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A Robust Whistleblowing Program is an Essential Component of a Comprehensive Compliance Program

Whistleblowing is in the news.   Current events are a timely reminder of the importance of having in place sound and up-to-date policies, procedures and programs for whistleblowing.  A number of prudential regulators, such as federal and state bank regulators, and the Securities and Exchange Commission, all include review of a company’s whistleblowing program as standard in periodic examinations or inspections.

A robust whistleblowing program is an essential component of a comprehensive compliance program for financial institutions and other large corporations.  Individual employees, consultants, vendors, customers, and other stakeholders are often well­-situated to observe instances of wrongdoing at a company and bring it to management’s attention.  Whistleblowing is most useful and effective when a company has instituted a thorough and thoughtful process for receiving, evaluating, and acting on whistleblower concerns.

The recent regulatory guidance on whistleblowing issued by the New York Department of Financial Services contains important suggestions for a sound whistleblowing program.  The NY DFS guidance highlights key pillars of a strong whistleblowing program, including the following elements:

  • Reporting channels that are independent, well-publicized and easy to access. These may include internal and external reporting channels, such as a dedicated and anonymous e-mail address, and a toll-free number operated by an outside vendor.
  • Strong protections for a whistleblower’s anonymity, including the availability of end-to-end anonymity in reporting channels, robust policies against retaliation, and adequate protections if a whistleblower decides to identify him- or herself to investigators.
  • Compliance and investigative personnel that are adequately trained to receive whistleblowing complaints; determine a course of action; and competently manage any investigation, referral, or escalation.
  • Investigation procedures that include objective standards for evaluating the risk presented by each allegation and ensure that more serious allegations, such as those involving possible fraud or criminal conduct, carrying material reputational risk, or implicating senior management, are subject to appropriate scrutiny, escalation, and follow-up where complaints are deemed valid.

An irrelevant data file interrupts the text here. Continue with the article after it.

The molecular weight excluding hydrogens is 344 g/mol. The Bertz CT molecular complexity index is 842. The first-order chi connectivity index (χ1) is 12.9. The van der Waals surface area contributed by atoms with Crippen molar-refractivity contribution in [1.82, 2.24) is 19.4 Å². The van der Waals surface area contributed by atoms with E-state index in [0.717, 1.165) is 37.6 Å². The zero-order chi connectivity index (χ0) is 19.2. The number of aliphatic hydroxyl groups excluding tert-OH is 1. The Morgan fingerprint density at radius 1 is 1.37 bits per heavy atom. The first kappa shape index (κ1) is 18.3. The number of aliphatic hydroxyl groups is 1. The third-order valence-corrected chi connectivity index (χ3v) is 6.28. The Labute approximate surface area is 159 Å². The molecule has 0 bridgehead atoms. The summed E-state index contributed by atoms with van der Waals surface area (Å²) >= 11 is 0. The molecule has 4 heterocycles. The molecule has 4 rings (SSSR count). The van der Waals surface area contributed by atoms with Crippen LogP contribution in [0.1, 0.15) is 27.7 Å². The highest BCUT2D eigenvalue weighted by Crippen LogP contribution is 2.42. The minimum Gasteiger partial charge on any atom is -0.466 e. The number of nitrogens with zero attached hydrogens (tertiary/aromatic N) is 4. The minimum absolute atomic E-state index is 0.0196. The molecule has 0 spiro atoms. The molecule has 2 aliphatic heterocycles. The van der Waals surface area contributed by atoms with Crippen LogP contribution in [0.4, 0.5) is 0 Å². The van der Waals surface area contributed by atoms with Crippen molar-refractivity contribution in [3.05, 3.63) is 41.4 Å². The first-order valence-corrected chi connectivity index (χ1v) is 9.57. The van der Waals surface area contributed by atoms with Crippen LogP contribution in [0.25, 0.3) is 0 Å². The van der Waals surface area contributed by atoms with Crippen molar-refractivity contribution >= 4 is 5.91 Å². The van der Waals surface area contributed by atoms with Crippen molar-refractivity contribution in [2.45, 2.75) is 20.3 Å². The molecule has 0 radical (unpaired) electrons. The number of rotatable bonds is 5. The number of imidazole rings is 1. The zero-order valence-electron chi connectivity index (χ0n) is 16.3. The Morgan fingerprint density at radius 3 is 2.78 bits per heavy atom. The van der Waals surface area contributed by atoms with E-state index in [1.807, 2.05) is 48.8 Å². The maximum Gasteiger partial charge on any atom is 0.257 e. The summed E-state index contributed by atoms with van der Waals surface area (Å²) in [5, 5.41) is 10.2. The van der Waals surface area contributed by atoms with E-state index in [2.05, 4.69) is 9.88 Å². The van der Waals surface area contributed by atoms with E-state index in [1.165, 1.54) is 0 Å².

• Significant oversight by and attention from appropriate senior managers, internal auditors and the Board of Directors, as appropriate. While what constitutes adequate oversight will vary from institution to institution, suitable direct and indirect oversight may include senior members of the compliance division or the legal department, a senior member of the internal audit division, and/or an independent director.
  • Established procedures for identifying and managing potential conflicts of interest. A well-constituted whistleblowing program should recognize the possibility for conflicts of interest and include procedures to identify and minimize the effects of conflicts.
  • Perhaps most importantly, a top-down culture of support of the company’s whistleblowing function. Senior management and the Board of Directors must consistently support the whistleblowing function, such as by allocating appropriate resources to the whistleblowing function, and demonstrate their support through strong internal and external messaging, and corporate conduct consistent with such messaging.

Other sources to consult concerning whistleblowing programs include the SEC’s 2018 Whistleblower Program report, the National Council of Nonprofits, and the U.K. Financial Conduct Authority.

In the long run, a robust and effective whistleblowing program will inure to the benefit of the corporation and its stakeholders, as it will ensure that any wrongdoing is identified and remedied in an adequate fashion; and that it is self-disclosed to government or self-regulatory authorities, as appropriate, which is typically preferable to having the misconduct brought to light by the government, regulator, or media.

 


About the Author:

Matthew Levine
President, Financial & Regulatory Compliance Services

Matt Levine served until recently as Executive Deputy Superintendent for Enforcement for the New York State Department of Financial Services. In this role, he supervised investigations and enforcement actions, including matters involving money laundering, terrorist financing, cybercrime and cybersecurity, virtual currency fraud, market manipulation, and consumer fraud, as well as monitorships implemented by DFS. Mr. Levine is a former federal prosecutor and trial lawyer with significant experience involving financial markets and regulatory matters. For nearly a decade, he served as an Assistant U.S. Attorney, first in the District of Columbia and later in the Eastern District of New York. There, he served as Acting Chief of the Business & Securities Fraud Section, supervising federal prosecutors conducting securities fraud, money laundering, cybercrime and other white-collar prosecutions.

 

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